Alamo Drafthouse Mueller theater in Austin, Texas. By Nick Simonite
Independent dine-in theater chain Alamo Drafthouse Cinema announced last Wednesday that it filed for Chapter 11 bankruptcy protection and will sell its assets to its senior lender group. This includes Altamont Capital Partners, affiliates of Fortress Investment Group, and the company’s founder, Tim League.
The move will provide the financing the company needs to continue running after having to temporarily close many locations for months due to the pandemic.
The Austin-based chain operates about 40 locations across the U.S. As part of the bankruptcy, they plan to permanently close their sites in Kansas City, Missouri, New Braunfels, Texas, and their 90-year-old theater, known as the Ritz, in Austin, Texas. Plans for a new venue in Orlando, Florida have been dropped.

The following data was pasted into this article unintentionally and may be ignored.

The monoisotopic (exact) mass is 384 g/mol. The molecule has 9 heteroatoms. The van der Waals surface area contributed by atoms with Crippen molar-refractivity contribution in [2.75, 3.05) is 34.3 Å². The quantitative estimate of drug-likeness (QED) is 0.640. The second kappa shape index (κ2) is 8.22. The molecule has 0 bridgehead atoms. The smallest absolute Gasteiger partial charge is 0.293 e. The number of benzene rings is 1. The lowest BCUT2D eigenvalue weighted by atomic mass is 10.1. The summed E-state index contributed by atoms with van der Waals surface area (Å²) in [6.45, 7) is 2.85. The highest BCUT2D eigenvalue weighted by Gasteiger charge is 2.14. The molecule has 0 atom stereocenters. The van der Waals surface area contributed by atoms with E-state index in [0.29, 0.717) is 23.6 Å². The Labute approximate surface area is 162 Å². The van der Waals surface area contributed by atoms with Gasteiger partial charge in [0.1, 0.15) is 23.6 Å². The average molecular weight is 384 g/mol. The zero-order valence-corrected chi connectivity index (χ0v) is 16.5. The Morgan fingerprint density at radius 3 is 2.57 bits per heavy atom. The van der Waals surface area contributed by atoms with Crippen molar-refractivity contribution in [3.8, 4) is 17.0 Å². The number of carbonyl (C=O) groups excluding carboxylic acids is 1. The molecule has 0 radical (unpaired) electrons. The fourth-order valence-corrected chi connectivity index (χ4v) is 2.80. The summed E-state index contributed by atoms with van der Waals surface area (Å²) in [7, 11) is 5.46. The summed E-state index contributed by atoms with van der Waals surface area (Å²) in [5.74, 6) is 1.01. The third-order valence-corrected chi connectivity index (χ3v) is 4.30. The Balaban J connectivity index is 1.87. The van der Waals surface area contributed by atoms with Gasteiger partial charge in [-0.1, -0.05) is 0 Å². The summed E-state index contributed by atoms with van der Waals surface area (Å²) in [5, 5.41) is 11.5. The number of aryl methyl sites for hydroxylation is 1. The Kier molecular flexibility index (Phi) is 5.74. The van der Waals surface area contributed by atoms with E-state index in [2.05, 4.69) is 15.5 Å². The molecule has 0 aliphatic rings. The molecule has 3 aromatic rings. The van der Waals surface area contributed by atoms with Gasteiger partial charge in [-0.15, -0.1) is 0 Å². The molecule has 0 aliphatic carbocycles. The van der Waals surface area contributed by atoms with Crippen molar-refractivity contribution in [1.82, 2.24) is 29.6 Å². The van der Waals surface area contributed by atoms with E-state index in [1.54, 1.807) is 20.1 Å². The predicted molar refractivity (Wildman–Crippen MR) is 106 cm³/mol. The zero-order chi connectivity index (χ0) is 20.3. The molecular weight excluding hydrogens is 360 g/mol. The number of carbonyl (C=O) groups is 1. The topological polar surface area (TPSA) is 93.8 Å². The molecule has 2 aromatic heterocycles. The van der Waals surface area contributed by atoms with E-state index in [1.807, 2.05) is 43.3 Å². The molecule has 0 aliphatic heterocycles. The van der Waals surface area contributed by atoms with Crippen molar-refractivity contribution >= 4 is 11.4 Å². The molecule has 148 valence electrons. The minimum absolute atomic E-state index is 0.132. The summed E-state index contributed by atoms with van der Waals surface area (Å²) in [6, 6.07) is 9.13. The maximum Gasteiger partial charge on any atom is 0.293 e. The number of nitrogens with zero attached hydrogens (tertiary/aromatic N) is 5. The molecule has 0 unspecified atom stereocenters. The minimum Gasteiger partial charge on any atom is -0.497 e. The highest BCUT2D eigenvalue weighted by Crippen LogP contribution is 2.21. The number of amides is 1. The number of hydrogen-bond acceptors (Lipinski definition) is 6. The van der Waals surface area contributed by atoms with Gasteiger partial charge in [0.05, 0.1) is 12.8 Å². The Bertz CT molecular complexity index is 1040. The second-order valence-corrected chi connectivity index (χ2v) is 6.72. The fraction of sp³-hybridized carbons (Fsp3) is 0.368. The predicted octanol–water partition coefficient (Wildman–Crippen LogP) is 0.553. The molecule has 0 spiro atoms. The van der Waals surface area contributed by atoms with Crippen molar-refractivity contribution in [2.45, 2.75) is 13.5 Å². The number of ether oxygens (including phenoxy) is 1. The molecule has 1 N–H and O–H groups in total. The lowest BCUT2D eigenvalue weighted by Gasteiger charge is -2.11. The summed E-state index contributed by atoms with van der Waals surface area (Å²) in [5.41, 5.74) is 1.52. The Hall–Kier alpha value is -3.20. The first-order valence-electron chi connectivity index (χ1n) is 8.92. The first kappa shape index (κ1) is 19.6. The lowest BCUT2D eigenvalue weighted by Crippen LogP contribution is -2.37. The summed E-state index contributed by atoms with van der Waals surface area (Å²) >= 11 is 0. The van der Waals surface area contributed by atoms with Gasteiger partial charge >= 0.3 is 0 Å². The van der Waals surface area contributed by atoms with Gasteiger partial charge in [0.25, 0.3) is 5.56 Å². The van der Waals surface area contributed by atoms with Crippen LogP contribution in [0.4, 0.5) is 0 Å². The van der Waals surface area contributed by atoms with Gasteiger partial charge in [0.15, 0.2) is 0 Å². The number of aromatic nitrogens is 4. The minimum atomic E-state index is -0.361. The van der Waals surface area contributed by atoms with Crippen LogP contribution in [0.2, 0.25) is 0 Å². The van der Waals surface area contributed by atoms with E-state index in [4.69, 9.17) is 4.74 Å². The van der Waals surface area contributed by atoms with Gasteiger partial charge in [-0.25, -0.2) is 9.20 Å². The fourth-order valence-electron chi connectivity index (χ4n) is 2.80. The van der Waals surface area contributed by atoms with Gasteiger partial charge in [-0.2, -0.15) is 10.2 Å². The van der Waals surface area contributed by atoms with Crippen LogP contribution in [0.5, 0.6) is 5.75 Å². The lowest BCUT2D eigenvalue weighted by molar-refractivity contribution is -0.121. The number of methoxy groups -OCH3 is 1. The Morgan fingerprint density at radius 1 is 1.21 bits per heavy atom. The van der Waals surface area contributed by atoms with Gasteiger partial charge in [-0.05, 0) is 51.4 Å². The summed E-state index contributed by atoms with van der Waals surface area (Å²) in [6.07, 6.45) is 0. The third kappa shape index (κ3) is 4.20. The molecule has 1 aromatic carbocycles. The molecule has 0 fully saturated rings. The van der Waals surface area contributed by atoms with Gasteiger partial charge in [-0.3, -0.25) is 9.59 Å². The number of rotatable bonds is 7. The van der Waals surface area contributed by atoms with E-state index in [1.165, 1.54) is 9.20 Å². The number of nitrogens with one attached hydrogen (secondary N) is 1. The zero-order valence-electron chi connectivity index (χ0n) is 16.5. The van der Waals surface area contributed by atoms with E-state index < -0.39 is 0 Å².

“Because of the increase in vaccination availability, a very exciting slate of new releases, and pent-up audience demand, we’re extremely confident that by the end of 2021, the cinema industry — and our theaters specifically — will be thriving,” League said in a statement with New York Times. “That said, these are difficult times and during this bankruptcy, we will have to make difficult decisions about our lease portfolio. We are hopeful that our landlord and other vendor partners will work with us to help ensure a successful emergence from bankruptcy and viable future business.”